Freedom and Control in Modern Society

By Morroe Berger; Theodore Abel | Go to book overview

tect the interests of their members by checking the encroachments of other groups.20 Even the most dictatorial union is a better protector of workers' economic interests and of political democracy within the larger society, than no union, provided that the union is not a tool either of the state or of the employer. In large measure, the chance that the collectivist society which is developing in most countries will be democratic rests in the possibility that trade unions, although supporters of socialist objectives, will maintain their independence of the state. The behavior of the trade unions of the Commonwealth and the Scandinavian countries furnishes real evidence that such a pattern is possible.

It is also necessary to remember that even the most dictatorial trade union leaders must be somewhat responsive to the economic needs of their members. A union oligarchy which does not defend the economic interests of the rank and file may find its membership disappearing, as John L. Lewis did in the twenties. Lewis, then a trade union as well as a political conservative, almost lost the United Mine Workers. Only after adopting the militant tactics for which he is now famous was Lewis able to rebuild the union. A trade union which is not an economic defense organization has no function, and will not long remain on the scene. The fact that most unions do represent their members' interests must, however, not be confused with the problem of internal democracy, for as Howe and Widick have pointed out:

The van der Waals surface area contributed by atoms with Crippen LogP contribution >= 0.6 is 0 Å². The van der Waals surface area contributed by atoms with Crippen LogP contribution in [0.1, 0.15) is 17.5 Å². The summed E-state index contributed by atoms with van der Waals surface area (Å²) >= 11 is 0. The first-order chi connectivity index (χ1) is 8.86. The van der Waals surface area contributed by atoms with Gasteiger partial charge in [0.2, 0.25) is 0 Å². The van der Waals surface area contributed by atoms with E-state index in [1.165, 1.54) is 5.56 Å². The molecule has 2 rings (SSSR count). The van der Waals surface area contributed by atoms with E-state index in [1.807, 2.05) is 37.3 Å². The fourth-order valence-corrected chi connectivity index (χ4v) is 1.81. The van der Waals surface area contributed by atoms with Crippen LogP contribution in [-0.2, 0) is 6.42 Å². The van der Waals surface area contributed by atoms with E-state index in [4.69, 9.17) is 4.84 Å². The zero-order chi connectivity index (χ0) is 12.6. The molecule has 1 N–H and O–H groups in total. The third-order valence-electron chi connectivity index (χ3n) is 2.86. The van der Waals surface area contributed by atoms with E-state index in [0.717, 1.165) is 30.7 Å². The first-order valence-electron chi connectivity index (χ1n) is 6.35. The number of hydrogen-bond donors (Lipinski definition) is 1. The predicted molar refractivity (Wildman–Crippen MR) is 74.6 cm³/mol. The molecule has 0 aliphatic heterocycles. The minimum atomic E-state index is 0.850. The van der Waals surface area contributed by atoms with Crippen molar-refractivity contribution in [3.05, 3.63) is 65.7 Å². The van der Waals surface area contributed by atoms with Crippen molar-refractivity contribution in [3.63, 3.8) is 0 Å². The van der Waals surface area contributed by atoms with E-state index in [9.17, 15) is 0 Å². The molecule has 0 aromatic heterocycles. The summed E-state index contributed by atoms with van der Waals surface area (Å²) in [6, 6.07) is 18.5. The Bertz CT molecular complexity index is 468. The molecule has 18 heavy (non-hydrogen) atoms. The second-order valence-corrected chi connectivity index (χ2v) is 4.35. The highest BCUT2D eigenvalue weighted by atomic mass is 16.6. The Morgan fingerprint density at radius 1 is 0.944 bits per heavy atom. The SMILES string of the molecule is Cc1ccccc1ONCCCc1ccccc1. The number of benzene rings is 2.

There is one decisive proof of democracy in a union (or any other institution): oppositionists have the right to organize freely into "parties," to set up factional machines, to circulate publicity and to propagandize among the members. . . . The presence of an opposition . . . is the best way of insuring that a union's democratic structure will be preserved. . . . To defend the right of factions to exist is not at all to applaud this or that faction. But this is the overhead (well worth paying!) of democracy: groups one considers detrimental to the union's interest will be formed. The alternative is dictatorship.21


METHODOLOGICAL APPENDIX

Students of the labor movement will be able to point to major exceptions to each proposition suggested in this chapter. Clearly, it is impossible in the case of given organizations or individuals to abstract any one variable and make it the sole or even primary determinant of a given behavior pattern. The problem of how to deal with multi-factored determinants of specific behavior patterns is a basic one in the social sci

____________________
20
Franz L. Neumann, "Approaches to the Study of Political Power," Political Science Quarterly, June, 1950, pp. 161-180.
21
Irving Howe and B. J. Widick, op. cit., pp. 262-263.

-122-

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